During Week 27, the Spectre promises to resurrect Sue in exchange for Dibny's taking vengeance on Jean Loring, but Dibny is unable to do so.[19]

During Week 32, Ralph ventures to Nanda Parbat and gets into a fight with the Yeti. The Perfect Accomplished Physician comes to the rescue. Both he and the Yeti are members of the Great Ten, defenders of China. At Nanda Parbat, Rama Kushna tells Dibny, "The end is already written".[20]

During week 42, Dibny is in Dr. Fate's tower. He begins the spell to resurrect Sue, puts on the helmet of Fate, and shoots it, revealing Felix Faust, who was posing as Nabu. Faust planned to trade Dibny's soul to Neron in exchange for his own freedom. Ralph reveals that he was aware of Faust's identity for some time, and that the binding spell surrounding the tower is designed to imprison Faust, not to counter any negative effects of the spell. Neron appears and kills Dibny, only to realize too late that the binding spell responds only to Dibny's commands: through his death, Ralph has trapped Faust and Neron in the tower, seemingly for all eternity, though his methods of doing so are unknown.[21] His spirit is later seen reunited with his wife.[22] However, Neron is able to escape almost immediately. During the Black Adam: The Dark Ages miniseries, Faust is shown to escape with the help of Black Adam and a resurrected Isis, who is under Faust's mental control. These events take place just prior to Countdown, indicating that Faust had only been there for a few weeks.[volume & issue needed]

At the end of Week 52, it is revealed that Dibny's magical, wish-granting gun (a souvenir from "the Anselmo Case", a reference to The Life Story of the Flash) worked——Ralph's last wish was to be reunited with his wife, even in death——and that Ralph and Sue are now reunited as ghost detectives, investigating a school where a paranormal phenomenon has just occurred.[1]

One Year Later

Main article: One Year Later

In Blue Beetle #16, Traci 13 mentioned that she had been taken in by Ralph and Sue after her mother died.

In the 2007-08 Black Adam miniseries Dark Ages, it is shown that Ralph's remains are still inside Fate's Tower when Teth-Adam asks Faust if his deal to trick Dibny had worked. Ralph's skeleton is used by Faust to create the illusion that Adam's attempt at resurrecting Isis had failed.

In Batman and the Outsiders (vol. 2) #5, it is revealed (after appearing unknown in the previous two issues) that Ralph and Sue have gained or discovered the ability to possess human bodies, like the ability of Boston Brand, a.k.a. Deadman.

Reign in Hell

Ralph and Sue, in their ghostly forms, appear before Doctor Occult with news of the war brewing in Hell. Sent by Giovanni "John" Zatara who, as a member of the Hell Resistance Movement, hopes to take advantage of the war, they ask Doctor Occult to aid him in his plan. They then dissipate and leave him to make his decision.[23]

Blackest Night

Main article: Blackest Night

In Blackest Night #0, Ralph and Sue Dibny's graves are shown during Black Hand's chant. At the end of the issue (in the promotional profile image of the Black Lantern Corps) his hand is easily identifiable as popping out of its grave. Ralph and Sue's corpses are revealed as having been reanimated as Black Lanterns, attacking Hawkman and Hawkgirl; Ralph beating Hawkman with his mace before ripping out Hawkman's heart.[24] Next, they are seen in Gotham City with the Black Lanterns the Martian Manhunter, Hawkman, Hawkgirl, and Firestorm preparing to kill the Flash and Green Lantern.[25] He and Sue are both turned to ashes when the Indigo Tribe destroys their rings.[26] In the final battle, the Flash looks around to see if Ralph and Sue were among those resurrected by the White Entity, only to be told by Green Lantern they were not coming back.[27]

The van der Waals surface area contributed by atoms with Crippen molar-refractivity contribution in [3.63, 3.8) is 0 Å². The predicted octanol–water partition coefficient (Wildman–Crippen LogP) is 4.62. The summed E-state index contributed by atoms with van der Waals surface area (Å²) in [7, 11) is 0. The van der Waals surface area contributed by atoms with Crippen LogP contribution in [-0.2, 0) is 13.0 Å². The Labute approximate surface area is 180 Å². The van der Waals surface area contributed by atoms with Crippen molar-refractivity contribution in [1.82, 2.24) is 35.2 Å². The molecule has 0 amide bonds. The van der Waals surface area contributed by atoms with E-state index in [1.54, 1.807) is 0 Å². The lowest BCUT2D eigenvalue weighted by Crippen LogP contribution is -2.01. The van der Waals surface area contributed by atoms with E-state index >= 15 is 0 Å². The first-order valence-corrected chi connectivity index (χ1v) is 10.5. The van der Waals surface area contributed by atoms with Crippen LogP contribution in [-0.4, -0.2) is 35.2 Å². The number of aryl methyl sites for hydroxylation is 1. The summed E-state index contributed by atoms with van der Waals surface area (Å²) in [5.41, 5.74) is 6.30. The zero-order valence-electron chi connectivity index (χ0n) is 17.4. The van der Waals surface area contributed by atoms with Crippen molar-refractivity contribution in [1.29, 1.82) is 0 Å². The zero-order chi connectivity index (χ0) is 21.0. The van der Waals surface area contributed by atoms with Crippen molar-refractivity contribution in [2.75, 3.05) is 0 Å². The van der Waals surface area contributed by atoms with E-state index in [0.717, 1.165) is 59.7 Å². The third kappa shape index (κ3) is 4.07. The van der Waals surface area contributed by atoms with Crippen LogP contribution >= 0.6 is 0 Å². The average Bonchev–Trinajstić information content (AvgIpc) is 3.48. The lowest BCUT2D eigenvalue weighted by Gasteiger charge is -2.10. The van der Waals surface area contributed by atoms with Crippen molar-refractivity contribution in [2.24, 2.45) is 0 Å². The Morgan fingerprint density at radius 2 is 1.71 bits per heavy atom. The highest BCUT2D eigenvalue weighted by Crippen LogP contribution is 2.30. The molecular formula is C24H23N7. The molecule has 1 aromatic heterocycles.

The New 52

In September 2011, The New 52 rebooted DC's continuity. In this new timeline, Ralph Dibny is apparently a rogue member of the Secret Six, under the alias of Damon Wells a.k.a. Big Shot, reporting to the Riddler who in this incarnation of the team serves as "Mockingbird."[28] After having reunited with his wife, Dibny makes his return as the costumed Elongated Man in Secret Six (vol. 4) #12.

Powers and abilities

Elongated Man gained his abilities by drinking a refined version of a soft drink named Gingold that contains the extract of a (fictional) fruit called gingo. It was revealed in Invasion #3 that he is a metahuman, and the Gingoid elixir interacted with his latent genes. An ordinary human would not develop such powers through ingesting the extract. In fact, most people are extremely allergic to highly concentrated Gingold. The only other hero in the DCU who uses Gingold is Stretch, a member of Hero Hotline who has been using the compound since the 1940s.

As his name suggests, Elongated Man can stretch his limbs and body to super-human lengths and sizes. These stretching powers grant him heightened agility enabling flexibility and coordination that is beyond the natural limits of the human body. He can contort his body into various positions and sizes impossible for ordinary humans, such as being entirely flat so that he can slip under a door, or using his fingers to pick conventional locks. He can also use it for disguise by changing the shape of his face, although this is painful and difficult for him. Ralph's physiology has greater physical limitations than Plastic Man; there is a limit to how far he can stretch his finite bodily mass, and he cannot open holes in his body as Plastic Man can.

Elongated Man's powers also greatly augment his durability. He is largely able to withstand corrosives, punctures and concussions without sustaining injury. It has been demonstrated that he is resistant to high velocities that would kill an ordinary person and that he is also more resistant to blasts from energy weapons that would kill ordinary humans. His physiology is more like that of an ordinary human than Plastic Man and, as a result, he does not share Plastic Man's nigh-invulnerability.